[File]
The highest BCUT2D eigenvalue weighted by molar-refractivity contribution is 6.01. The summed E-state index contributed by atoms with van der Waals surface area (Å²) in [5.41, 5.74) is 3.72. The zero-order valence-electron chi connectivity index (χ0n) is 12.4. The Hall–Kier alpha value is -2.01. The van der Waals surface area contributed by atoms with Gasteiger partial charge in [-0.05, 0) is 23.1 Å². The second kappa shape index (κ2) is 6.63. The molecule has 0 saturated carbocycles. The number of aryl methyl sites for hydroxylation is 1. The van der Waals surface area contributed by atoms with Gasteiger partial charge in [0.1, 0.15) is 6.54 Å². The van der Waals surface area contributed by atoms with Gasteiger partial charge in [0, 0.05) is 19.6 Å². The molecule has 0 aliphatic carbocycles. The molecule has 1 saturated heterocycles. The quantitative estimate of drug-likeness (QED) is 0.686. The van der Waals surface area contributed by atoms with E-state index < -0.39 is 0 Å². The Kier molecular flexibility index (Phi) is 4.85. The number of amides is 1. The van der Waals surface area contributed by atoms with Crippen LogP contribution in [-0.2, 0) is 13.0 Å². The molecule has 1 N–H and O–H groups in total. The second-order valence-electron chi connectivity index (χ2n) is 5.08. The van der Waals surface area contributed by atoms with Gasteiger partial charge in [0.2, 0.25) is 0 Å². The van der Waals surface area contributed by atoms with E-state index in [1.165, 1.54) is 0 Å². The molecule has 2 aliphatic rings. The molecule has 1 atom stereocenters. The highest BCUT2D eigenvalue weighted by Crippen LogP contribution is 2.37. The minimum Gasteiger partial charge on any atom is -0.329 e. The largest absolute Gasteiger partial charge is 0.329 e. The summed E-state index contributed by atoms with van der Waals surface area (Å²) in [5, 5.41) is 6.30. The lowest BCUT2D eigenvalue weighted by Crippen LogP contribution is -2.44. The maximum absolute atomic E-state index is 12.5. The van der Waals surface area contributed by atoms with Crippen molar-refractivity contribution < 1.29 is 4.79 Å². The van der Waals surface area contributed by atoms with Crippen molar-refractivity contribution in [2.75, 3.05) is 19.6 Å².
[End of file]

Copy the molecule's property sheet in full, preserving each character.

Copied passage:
The highest BCUT2D eigenvalue weighted by molar-refractivity contribution is 6.01. The summed E-state index contributed by atoms with van der Waals surface area (Å²) in [5.41, 5.74) is 3.72. The zero-order valence-electron chi connectivity index (χ0n) is 12.4. The Hall–Kier alpha value is -2.01. The van der Waals surface area contributed by atoms with Gasteiger partial charge in [-0.05, 0) is 23.1 Å². The second kappa shape index (κ2) is 6.63. The molecule has 0 saturated carbocycles. The number of aryl methyl sites for hydroxylation is 1. The van der Waals surface area contributed by atoms with Gasteiger partial charge in [0.1, 0.15) is 6.54 Å². The van der Waals surface area contributed by atoms with Gasteiger partial charge in [0, 0.05) is 19.6 Å². The molecule has 0 aliphatic carbocycles. The molecule has 1 saturated heterocycles. The quantitative estimate of drug-likeness (QED) is 0.686. The van der Waals surface area contributed by atoms with E-state index < -0.39 is 0 Å². The Kier molecular flexibility index (Phi) is 4.85. The number of amides is 1. The van der Waals surface area contributed by atoms with Crippen LogP contribution in [-0.2, 0) is 13.0 Å². The molecule has 1 N–H and O–H groups in total. The second-order valence-electron chi connectivity index (χ2n) is 5.08. The van der Waals surface area contributed by atoms with Gasteiger partial charge in [0.2, 0.25) is 0 Å². The van der Waals surface area contributed by atoms with E-state index in [1.165, 1.54) is 0 Å². The molecule has 2 aliphatic rings. The molecule has 1 atom stereocenters. The highest BCUT2D eigenvalue weighted by Crippen LogP contribution is 2.37. The minimum Gasteiger partial charge on any atom is -0.329 e. The largest absolute Gasteiger partial charge is 0.329 e. The summed E-state index contributed by atoms with van der Waals surface area (Å²) in [5, 5.41) is 6.30. The lowest BCUT2D eigenvalue weighted by Crippen LogP contribution is -2.44. The maximum absolute atomic E-state index is 12.5. The van der Waals surface area contributed by atoms with Crippen molar-refractivity contribution < 1.29 is 4.79 Å². The van der Waals surface area contributed by atoms with Crippen molar-refractivity contribution in [2.75, 3.05) is 19.6 Å².